Follow these 11 essential cleaning hacks for a home that shines in no time
The internet is full of cleaning hacks that promise to change your life—or at least make things easier. We’ve rounded up these 11 cleaning hacks that everyone should know because they’re not only useful, they’re also easy to do. Follow these tips and you’ll be living in a house that sparkles and shines without putting in hours and hours of effort.
1. Make a Cleaning Checklist and Chore Wheel
This might be the ultimate cleaning hack. Every project needs some kind of management, including cleaning and maintaining your home—which can really be considered an ongoing project with major milestones like spring cleaning or renovations.
Creating a house cleaning checklist that includes individual assignments for different members of the household (if applicable) can be an incredible way to keep things organized.
For instance, someone could be responsible for vacuuming every Tuesday and Friday, while someone else could be in charge of weekly bathtub scrubbing duties. If you’re the one in charge of maintaining the home, a checklist can take things off your plate and help to teach your family the importance of working as a team. Plus, there is something so satisfying about checking completed things off a list.
2. Make DIY Cleaning Solutions With Vinegar, Baking Soda, Lemons, and More
Did you know that you probably already have some great cleaning supplies in your kitchen or pantry, or that you can even make your own cleaning supplies?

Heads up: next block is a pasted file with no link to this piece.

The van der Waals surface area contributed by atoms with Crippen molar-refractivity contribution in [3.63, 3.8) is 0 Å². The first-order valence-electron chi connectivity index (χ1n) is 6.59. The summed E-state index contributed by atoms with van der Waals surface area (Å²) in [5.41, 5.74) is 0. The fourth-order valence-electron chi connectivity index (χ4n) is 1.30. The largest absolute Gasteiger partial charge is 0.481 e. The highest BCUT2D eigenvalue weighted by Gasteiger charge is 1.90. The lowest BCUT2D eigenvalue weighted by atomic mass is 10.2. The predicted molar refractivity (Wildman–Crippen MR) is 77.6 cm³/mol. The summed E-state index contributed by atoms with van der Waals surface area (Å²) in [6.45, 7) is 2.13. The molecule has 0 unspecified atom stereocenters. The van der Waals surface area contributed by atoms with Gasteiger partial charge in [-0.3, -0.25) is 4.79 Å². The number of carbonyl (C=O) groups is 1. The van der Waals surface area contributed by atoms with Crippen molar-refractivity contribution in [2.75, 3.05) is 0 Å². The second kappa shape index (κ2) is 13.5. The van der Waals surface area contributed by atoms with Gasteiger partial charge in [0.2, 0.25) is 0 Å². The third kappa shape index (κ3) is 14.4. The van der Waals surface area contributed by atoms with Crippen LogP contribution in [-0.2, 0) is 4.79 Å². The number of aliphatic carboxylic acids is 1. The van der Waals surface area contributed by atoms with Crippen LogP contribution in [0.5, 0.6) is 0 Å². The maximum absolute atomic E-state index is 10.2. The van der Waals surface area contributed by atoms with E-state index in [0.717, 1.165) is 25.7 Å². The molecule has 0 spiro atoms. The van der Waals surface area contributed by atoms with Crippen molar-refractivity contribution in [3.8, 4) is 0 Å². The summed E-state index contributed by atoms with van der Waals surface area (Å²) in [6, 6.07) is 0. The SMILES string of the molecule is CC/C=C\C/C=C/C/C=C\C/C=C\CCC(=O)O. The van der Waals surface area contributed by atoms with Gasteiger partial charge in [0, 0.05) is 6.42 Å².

You can clean and refresh tons of things with lemons. Banish smelly sinks by using a lemon and coarse salt to scour the basin and then running the citrus halves or quarters through the garbage disposal. Using lemons to freshen things up is also one of our favorite microwave cleaning hacks (hey, there is a reason that so many commercial products are citrus scented).
“Cleaning one's home can often be time-consuming. If you do not have the luxury of hiring a house cleaning specialist, the next best thing is making your own cleaning supplies with natural solutions and/or essential oils,” said Asya Biddle, Angi Expert Review Board member and manager of The Dustbusters, a family-owned and operated janitorial company in Williamsport, PA. “While we are unable to use such cleaners in a commercial or medical facility, homemade cleaners will get the job done for a fraction of the price and leave your house smelling amazing."
Baking soda and vinegar can clean the rest of your kitchen and keep your bathroom sparkling clean as well—no other products needed, just a little elbow grease. Vinegar can get tough stains off of small appliances like coffee makers or blenders or even unclog showerheads.
You can also use a mixture of baking soda, water, and vinegar to clean your oven—it’s one of our favorite oven cleaning hacks. A mixture of baking soda and vinegar is also a good way to clean your washer and dryer and prevent mildew from developing. Just sprinkle about half a cup of baking soda into the drum or basin of your washing machine and run it on the hottest cycle, then wipe the inside and outside down with white vinegar.
Baking soda is also surprisingly good at removing stubborn grease or oil stains on fabric, carpet, or upholstery. Vinegar can help remove candle wax or anything that’s left a sticky residue. Just sprinkle some on the offending spot(s) and leave it for a while to soak things up, and then wipe away the problem.
3. Use Unexpected Items as Cleaning Tools
Getting rid of socks with holes in them or pillowcases with stains is a major cleaning mistake, as you can totally use them for cleaning. Pillowcases are great for wiping down ceiling fans, for instance, and putting a sock over your hand can be an easy way to clean finicky items like window blinds.
Even toothpicks and cotton swabs can be surprisingly helpful to get grit or dirt out of small spaces or grooves in between tile or furniture with small details.